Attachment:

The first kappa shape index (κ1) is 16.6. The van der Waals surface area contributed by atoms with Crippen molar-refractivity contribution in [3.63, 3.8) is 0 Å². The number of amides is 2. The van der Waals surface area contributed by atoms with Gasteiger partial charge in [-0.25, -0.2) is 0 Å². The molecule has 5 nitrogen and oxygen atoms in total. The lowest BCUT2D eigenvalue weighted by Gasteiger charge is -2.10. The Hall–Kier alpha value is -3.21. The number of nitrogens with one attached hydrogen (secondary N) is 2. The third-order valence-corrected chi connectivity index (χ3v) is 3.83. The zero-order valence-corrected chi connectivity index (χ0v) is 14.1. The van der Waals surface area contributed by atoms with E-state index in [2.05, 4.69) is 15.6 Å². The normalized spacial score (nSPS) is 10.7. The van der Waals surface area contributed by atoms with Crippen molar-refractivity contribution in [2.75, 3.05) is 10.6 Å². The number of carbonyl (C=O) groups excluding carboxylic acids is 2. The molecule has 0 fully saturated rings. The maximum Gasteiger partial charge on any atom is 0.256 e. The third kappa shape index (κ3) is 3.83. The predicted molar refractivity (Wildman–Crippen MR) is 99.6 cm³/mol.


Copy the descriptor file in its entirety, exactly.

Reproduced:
The first kappa shape index (κ1) is 16.6. The van der Waals surface area contributed by atoms with Crippen molar-refractivity contribution in [3.63, 3.8) is 0 Å². The number of amides is 2. The van der Waals surface area contributed by atoms with Gasteiger partial charge in [-0.25, -0.2) is 0 Å². The molecule has 5 nitrogen and oxygen atoms in total. The lowest BCUT2D eigenvalue weighted by Gasteiger charge is -2.10. The Hall–Kier alpha value is -3.21. The number of nitrogens with one attached hydrogen (secondary N) is 2. The third-order valence-corrected chi connectivity index (χ3v) is 3.83. The zero-order valence-corrected chi connectivity index (χ0v) is 14.1. The van der Waals surface area contributed by atoms with E-state index in [2.05, 4.69) is 15.6 Å². The normalized spacial score (nSPS) is 10.7. The van der Waals surface area contributed by atoms with Crippen molar-refractivity contribution in [2.75, 3.05) is 10.6 Å². The number of carbonyl (C=O) groups excluding carboxylic acids is 2. The molecule has 0 fully saturated rings. The maximum Gasteiger partial charge on any atom is 0.256 e. The third kappa shape index (κ3) is 3.83. The predicted molar refractivity (Wildman–Crippen MR) is 99.6 cm³/mol.